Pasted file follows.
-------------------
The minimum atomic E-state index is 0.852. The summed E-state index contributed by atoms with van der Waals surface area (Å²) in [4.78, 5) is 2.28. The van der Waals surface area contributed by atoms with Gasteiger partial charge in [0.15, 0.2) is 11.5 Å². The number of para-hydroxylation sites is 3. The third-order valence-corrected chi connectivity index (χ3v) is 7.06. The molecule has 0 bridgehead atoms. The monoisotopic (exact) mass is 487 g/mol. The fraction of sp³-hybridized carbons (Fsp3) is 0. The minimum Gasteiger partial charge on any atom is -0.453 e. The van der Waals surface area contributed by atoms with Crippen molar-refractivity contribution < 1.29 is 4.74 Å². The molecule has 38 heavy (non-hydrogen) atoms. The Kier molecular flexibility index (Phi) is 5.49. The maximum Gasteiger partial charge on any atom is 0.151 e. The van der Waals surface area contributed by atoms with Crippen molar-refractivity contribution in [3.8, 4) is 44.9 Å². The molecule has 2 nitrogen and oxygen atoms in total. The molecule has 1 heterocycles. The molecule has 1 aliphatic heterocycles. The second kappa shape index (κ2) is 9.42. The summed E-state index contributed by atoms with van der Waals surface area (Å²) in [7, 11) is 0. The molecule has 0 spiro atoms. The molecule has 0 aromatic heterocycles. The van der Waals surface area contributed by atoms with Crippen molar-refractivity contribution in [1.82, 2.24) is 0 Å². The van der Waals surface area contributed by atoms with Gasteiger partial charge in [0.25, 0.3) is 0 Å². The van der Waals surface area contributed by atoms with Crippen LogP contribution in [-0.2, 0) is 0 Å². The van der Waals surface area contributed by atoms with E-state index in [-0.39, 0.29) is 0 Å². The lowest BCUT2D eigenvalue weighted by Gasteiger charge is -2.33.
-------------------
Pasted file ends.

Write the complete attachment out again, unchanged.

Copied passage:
The minimum atomic E-state index is 0.852. The summed E-state index contributed by atoms with van der Waals surface area (Å²) in [4.78, 5) is 2.28. The van der Waals surface area contributed by atoms with Gasteiger partial charge in [0.15, 0.2) is 11.5 Å². The number of para-hydroxylation sites is 3. The third-order valence-corrected chi connectivity index (χ3v) is 7.06. The molecule has 0 bridgehead atoms. The monoisotopic (exact) mass is 487 g/mol. The fraction of sp³-hybridized carbons (Fsp3) is 0. The minimum Gasteiger partial charge on any atom is -0.453 e. The van der Waals surface area contributed by atoms with Crippen molar-refractivity contribution < 1.29 is 4.74 Å². The molecule has 38 heavy (non-hydrogen) atoms. The Kier molecular flexibility index (Phi) is 5.49. The maximum Gasteiger partial charge on any atom is 0.151 e. The van der Waals surface area contributed by atoms with Crippen molar-refractivity contribution in [3.8, 4) is 44.9 Å². The molecule has 2 nitrogen and oxygen atoms in total. The molecule has 1 heterocycles. The molecule has 1 aliphatic heterocycles. The second kappa shape index (κ2) is 9.42. The summed E-state index contributed by atoms with van der Waals surface area (Å²) in [7, 11) is 0. The molecule has 0 spiro atoms. The molecule has 0 aromatic heterocycles. The van der Waals surface area contributed by atoms with Crippen molar-refractivity contribution in [1.82, 2.24) is 0 Å². The van der Waals surface area contributed by atoms with Gasteiger partial charge in [0.25, 0.3) is 0 Å². The van der Waals surface area contributed by atoms with Crippen LogP contribution in [-0.2, 0) is 0 Å². The van der Waals surface area contributed by atoms with E-state index in [-0.39, 0.29) is 0 Å². The lowest BCUT2D eigenvalue weighted by Gasteiger charge is -2.33.